JeJu

My Little Dumpling

In food on 10/23/2009 at 9:17 am

Here is the cute poster for this Sunday’s NYC Dumpling Festival:

morsels du jour

We shan’t be going to it because the other half decided we must get spiritual on Sundays now. Last week, we visited the Unitarian Church (the Caucasian version of Buddhism) in Summit after our previous disastrous attempt to go to the ghetto one in Orange. This one was much nicer, though the demographics were a little too bourgeois and elderly for us. The best part was going to lunch at the Summit Diner downtown.

real-o deal-io

Yes, it really is that awesome. The interior has backless stools along the counter, and booths on the opposite wall, all reds and browns (wood-paneling). The food is pretty much greasy spoon stuff, except their huge breakfast sausages were like the ones at Tom’s Restaurant on the UWS, whose sausage is the standard by which I judge all others. This one is up there. The Greek men behind the counter were bantering and having a grand ol’ time while going through the motions in almost a precious ritualistic fashion. It was a great show. Next we’ll be checking out the church near our Asian Food Mart, so we can go food shopping afterwards.

I am a fan of things wrapped in flour. Now that I’ve mastered the potsticker/dumpling, bao, and eggroll (which isn’t featured above), it’s time to move onto three items which I’ve never seen: idli, palitaw and kuih koci. They all cook by using a steamer. Pierogi and gnocchi are out because of the other half’s potato issue. Until I have time to gather the ingredients and make them, I’ll reserve judgment on which one will be added to my repertoire. I’d also convert them to a savory flavor.

By the way, that Tang’s brand dumpling is probably one of the grossest things I have ever put in my mouth, no QQ and the filling falls apart. I know how to boil a frozen dumpling and those, my friends, are impossible to boil. I’d really feel sorry for the contestants at the eating contest if those were the ones they are forced to scarf.

One wrapped delight I miss is zhongzi, which Mother used to make but it took all day and forever. There used to be a place in Chinatown that sold 10 or more varieties with different ingredients, each only $1. I could get my fix then, but they still lacked that authentic Taiwan flavor, that earthy dirty umami. I’m including the classic recipe from my childhood (via the secret blue spiral notebook with yellowing pages), but I’m thinking it’ll also make a great rice cooker treat. It’s fun to eat the dumpling out of your hand, but I ain’t got the patience no mo’.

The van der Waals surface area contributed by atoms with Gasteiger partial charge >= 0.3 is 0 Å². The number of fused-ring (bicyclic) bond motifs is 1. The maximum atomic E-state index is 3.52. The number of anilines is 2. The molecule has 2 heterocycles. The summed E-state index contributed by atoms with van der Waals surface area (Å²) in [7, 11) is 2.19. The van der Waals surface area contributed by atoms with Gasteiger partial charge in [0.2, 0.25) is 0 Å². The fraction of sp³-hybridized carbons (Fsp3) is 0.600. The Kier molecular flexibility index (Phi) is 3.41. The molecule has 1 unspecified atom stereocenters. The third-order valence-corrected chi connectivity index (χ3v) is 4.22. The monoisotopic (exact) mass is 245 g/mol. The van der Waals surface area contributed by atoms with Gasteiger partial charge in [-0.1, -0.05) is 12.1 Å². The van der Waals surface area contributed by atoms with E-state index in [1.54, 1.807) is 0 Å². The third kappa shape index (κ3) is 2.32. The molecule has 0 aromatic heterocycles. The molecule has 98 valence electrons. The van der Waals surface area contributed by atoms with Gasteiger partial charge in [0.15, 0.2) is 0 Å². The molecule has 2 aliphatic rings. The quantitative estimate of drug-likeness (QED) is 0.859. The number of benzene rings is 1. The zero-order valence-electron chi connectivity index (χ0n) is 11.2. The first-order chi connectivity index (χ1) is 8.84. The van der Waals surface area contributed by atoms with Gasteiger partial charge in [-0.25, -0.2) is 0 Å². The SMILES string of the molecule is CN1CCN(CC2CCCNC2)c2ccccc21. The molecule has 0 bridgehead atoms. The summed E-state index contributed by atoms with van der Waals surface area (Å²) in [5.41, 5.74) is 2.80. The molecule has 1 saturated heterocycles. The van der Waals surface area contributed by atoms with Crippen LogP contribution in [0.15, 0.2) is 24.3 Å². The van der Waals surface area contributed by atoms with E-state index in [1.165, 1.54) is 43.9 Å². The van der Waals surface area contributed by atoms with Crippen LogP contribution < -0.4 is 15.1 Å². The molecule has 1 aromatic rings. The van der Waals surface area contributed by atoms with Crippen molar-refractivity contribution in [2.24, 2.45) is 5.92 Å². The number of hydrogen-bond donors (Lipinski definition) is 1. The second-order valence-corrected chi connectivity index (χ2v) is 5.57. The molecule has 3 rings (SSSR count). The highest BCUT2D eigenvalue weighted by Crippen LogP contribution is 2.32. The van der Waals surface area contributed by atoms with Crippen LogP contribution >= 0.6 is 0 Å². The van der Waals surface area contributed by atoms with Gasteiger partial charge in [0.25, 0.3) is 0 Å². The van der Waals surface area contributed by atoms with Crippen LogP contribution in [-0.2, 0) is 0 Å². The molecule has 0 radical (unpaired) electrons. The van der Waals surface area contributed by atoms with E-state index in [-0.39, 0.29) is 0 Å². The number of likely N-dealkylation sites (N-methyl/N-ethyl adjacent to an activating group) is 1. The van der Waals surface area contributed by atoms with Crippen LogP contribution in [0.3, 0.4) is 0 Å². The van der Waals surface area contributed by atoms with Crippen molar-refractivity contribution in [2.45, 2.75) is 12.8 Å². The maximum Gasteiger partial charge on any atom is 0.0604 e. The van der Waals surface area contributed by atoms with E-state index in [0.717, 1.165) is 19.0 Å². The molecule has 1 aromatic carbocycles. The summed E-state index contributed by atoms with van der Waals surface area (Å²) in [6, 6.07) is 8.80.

Ingredients:
Sweet glutinous rice (don’t cheap out, get the Japanese brand)
raw peanuts
pork with skin and fat layers
dried shittake mushrooms (rehydrate in water overnight and julienne)
fried shallots
100 year old duck egg yolks (dislodge from whites)
five spice powder
soy sauce
salt & pepper
bamboo leaves
twine

Soak rice in water overnight. 1 cup = 2 zhongzi. Pour out excess liquid.

Soak peanuts with boiled water ~4hrs. Steam in rice cooker. Shake dry and put in bowl.

Cube pork into 1″ chunks (so each piece has fat and skin) and stir fry. When meat is opaque add shittake mushroom, soy sauce, five spice powder, salt&pepper. Saute ~5 minutes.

Pour pork mix liquid into rice, add peanuts and fried shallots. Add salt, but not too much because the duck egg yolk is plenty salty.

Cut duck yolk with string or knife.

Soak bamboo leaves with warm water until limp. Wash in cold water and put aside.

Get twine and cut ~30″, tie 10 together with a knot on one end.

Assemble zhongzi by placing two leaves at a slight ‘v’ (one larger, one smaller), fold into small pocket. Put down a layer of rice, add pork mix on top, some more rice, half a duck yolk, top with rice. Bundle up and wrap around the middle with twine.

Boil a big pot of water. Add zhongzi and simmer for 1.5 hours. Unwrap and eat with soy paste (thick soy sauce) and chili paste.

***For rice cooker method: Don’t soak the rice. Add rice and all ingredients into rice cooker. Fill up to the line matching the number of cups of rice plus a little more for the extra stuff, mix well. Cut soaked bamboo leaves and place loosely on top (just to absorb the fragrance). Cook as you normally would for rice.

10/28/2009 update: So I tried my above rice cooker method and it wasn’t a good idea to place the bamboo leaves on top. It prevented the rice from steaming properly, and since my cooker is based on indirect heat, there lies the rub. So, instead, I would soak the bamboo leaves until they get pliable – while the rice is cooking – then drop them in on top of the rice after it’s done. The leaves are so fragrant the sauna should percolate the aroma nicely. Also, add more water outside the rice cooker during the cooking since you’ve got extra bulk to cook (this is only if you’ve got the old school style rice cooker).

***There’s many variations on the bamboo-leaf wrapped dumpling, savory and sweet. Each region and country in Southeast Asia also has a version. Here is the Vietnamese style from Serious Eats. Asian tamales are the best.

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